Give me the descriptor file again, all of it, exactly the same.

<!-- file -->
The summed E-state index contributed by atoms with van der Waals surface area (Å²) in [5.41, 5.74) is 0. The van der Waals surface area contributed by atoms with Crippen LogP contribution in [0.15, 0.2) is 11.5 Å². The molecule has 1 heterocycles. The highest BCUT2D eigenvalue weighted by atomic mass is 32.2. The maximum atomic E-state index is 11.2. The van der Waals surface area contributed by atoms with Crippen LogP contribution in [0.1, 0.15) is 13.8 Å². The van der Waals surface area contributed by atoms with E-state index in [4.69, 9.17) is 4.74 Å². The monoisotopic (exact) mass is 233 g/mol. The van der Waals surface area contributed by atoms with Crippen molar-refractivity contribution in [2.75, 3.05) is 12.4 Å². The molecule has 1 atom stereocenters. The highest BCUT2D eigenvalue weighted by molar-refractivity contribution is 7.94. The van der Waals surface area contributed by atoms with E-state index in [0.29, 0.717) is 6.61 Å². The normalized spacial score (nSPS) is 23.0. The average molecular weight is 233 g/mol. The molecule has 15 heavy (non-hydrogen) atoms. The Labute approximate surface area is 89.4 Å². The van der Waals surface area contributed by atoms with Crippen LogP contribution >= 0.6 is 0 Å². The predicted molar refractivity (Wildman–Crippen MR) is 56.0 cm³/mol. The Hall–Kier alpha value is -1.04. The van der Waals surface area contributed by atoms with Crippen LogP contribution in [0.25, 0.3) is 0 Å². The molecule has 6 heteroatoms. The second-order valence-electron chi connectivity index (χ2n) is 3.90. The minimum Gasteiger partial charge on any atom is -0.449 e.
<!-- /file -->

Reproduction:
The summed E-state index contributed by atoms with van der Waals surface area (Å²) in [5.41, 5.74) is 0. The van der Waals surface area contributed by atoms with Crippen LogP contribution in [0.15, 0.2) is 11.5 Å². The molecule has 1 heterocycles. The highest BCUT2D eigenvalue weighted by atomic mass is 32.2. The maximum atomic E-state index is 11.2. The van der Waals surface area contributed by atoms with Crippen LogP contribution in [0.1, 0.15) is 13.8 Å². The van der Waals surface area contributed by atoms with E-state index in [4.69, 9.17) is 4.74 Å². The monoisotopic (exact) mass is 233 g/mol. The van der Waals surface area contributed by atoms with Crippen molar-refractivity contribution in [2.75, 3.05) is 12.4 Å². The molecule has 1 atom stereocenters. The highest BCUT2D eigenvalue weighted by molar-refractivity contribution is 7.94. The van der Waals surface area contributed by atoms with E-state index in [0.29, 0.717) is 6.61 Å². The normalized spacial score (nSPS) is 23.0. The average molecular weight is 233 g/mol. The molecule has 15 heavy (non-hydrogen) atoms. The Labute approximate surface area is 89.4 Å². The van der Waals surface area contributed by atoms with Crippen LogP contribution >= 0.6 is 0 Å². The predicted molar refractivity (Wildman–Crippen MR) is 56.0 cm³/mol. The Hall–Kier alpha value is -1.04. The van der Waals surface area contributed by atoms with Crippen LogP contribution in [0.25, 0.3) is 0 Å². The molecule has 6 heteroatoms. The second-order valence-electron chi connectivity index (χ2n) is 3.90. The minimum Gasteiger partial charge on any atom is -0.449 e.